The National Association for Home Care & Hospice (NAHC) believes its most important role is to serve as untiring advocate for the millions of Americans who receive and provide the highest quality care in the home. Among the many lessons that must be learned from the current public health emergency (PHE) is that care in the home is a vital and irreplaceable part of the health care system. It holds the key to longer life, greater happiness and independence, and in times of crisis, it is a way to protect the most vulnerable citizens while also slowing the spread of contagion.
That’s why the time for greater public investment in providing care in homes and communities is now. Here are few of the priorities NAHC is fighting for.
Big Investment in HCBS Needed
NAHC believes that Medicaid home- and community-based services (HCBS) must remain part of any financial relief package that moves forward in Congress. A large investment is essential for building a sustainable HCBS infrastructure that can begin to address the magnitude of need by both increasing access to Medicaid HCBS and addressing the direct care workforce crisis.
The HCBS workforce provides vital services, and yet these workers—who are primarily women of color—have been devalued and underpaid for decades, leading to severe staff shortages that can result in crucial gaps in service availability, lengthy waiting lists, service line closures and additional obstacles to achieving a high quality of life for workers and recipients alike.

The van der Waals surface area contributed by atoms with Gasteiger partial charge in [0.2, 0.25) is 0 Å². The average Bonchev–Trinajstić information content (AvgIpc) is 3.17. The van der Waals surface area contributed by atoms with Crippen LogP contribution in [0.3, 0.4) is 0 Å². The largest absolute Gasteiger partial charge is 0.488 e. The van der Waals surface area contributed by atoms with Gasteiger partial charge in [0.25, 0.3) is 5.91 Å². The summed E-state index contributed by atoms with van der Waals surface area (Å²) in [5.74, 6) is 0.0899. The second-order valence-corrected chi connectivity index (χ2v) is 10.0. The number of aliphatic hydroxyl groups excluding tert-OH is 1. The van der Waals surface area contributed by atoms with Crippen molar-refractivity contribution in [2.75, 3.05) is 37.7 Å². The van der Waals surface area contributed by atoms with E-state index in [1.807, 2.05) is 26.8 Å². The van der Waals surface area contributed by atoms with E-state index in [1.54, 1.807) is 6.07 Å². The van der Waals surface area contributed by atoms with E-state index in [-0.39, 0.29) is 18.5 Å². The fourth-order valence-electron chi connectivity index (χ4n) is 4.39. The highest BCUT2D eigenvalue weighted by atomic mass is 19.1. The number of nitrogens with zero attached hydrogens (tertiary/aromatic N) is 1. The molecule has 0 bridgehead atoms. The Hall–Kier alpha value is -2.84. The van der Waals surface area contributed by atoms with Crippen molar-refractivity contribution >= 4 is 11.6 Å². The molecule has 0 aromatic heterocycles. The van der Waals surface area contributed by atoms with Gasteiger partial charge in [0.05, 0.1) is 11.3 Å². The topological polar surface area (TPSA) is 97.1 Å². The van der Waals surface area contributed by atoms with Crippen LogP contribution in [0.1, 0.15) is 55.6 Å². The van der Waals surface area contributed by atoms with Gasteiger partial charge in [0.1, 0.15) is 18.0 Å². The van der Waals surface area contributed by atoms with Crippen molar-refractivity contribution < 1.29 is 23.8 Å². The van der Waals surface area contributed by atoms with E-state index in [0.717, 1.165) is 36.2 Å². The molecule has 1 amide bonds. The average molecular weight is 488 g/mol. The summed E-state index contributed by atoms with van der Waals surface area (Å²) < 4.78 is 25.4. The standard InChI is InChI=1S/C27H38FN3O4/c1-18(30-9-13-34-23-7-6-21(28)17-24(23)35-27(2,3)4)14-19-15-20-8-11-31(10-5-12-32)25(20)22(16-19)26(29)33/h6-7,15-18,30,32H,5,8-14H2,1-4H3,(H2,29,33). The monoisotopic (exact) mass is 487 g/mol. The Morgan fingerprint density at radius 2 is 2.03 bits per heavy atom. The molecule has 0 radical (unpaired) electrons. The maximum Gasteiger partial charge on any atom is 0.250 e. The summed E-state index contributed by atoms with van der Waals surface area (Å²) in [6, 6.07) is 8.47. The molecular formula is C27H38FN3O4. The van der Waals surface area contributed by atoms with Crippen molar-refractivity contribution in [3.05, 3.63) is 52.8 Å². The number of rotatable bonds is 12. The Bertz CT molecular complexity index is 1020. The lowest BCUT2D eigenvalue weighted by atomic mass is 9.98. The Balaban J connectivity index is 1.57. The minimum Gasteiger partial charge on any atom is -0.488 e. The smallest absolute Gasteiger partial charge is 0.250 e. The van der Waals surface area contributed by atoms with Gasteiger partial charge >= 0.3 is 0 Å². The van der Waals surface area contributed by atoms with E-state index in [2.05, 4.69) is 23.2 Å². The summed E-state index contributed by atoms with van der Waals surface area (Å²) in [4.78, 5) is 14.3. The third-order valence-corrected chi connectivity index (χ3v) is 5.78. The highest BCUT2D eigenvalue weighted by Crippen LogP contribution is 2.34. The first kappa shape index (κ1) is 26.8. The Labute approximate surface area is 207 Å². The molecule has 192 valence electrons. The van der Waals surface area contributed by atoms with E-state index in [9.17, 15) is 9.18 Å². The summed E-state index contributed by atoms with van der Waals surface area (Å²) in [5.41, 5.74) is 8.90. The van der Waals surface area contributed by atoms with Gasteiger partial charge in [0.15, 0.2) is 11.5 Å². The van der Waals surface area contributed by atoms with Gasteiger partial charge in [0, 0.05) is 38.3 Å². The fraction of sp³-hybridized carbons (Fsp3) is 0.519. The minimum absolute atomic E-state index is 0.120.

Due in large part to a long history of inadequate funding at the federal level, the system is not serving everyone who needs HCBS, even though research has shown that quality of life is significantly improved when individuals are able to live in the community. Further, people with disabilities of all ages have a legal right to receive services and supports in the most integrated setting, regardless of the source of payment for services. Yet, 31 years after the passage of the Americans with Disabilities Act (ADA), more than 800,000 people with disabilities sit on waiting lists for the Medicaid-funded services needed to make that possible, and many more are entering institutions against their wishes. These waiting lists leave people with disabilities, aging adults and their families waiting years or decades for services. The investments in the Build Back Better agenda are crucial to reach this unrealized goal of the ADA.
When older adults who want to age in place and people with disabilities are left waiting, the responsibility for care falls on unpaid family caregivers—who also need financial assistance. The costs of this inadequate system fall disproportionately on people of color with limited income and wealth. The workforce and earnings losses related to unpaid family caregiving are significant and well documented.
NAHC urges Congress to continue to include and prioritize the large investment in the infrastructure of Medicaid HCBS and the workforce that provides services as lawmakers negotiate any package moving forward.
Increase Funding for Programs Serving Elderly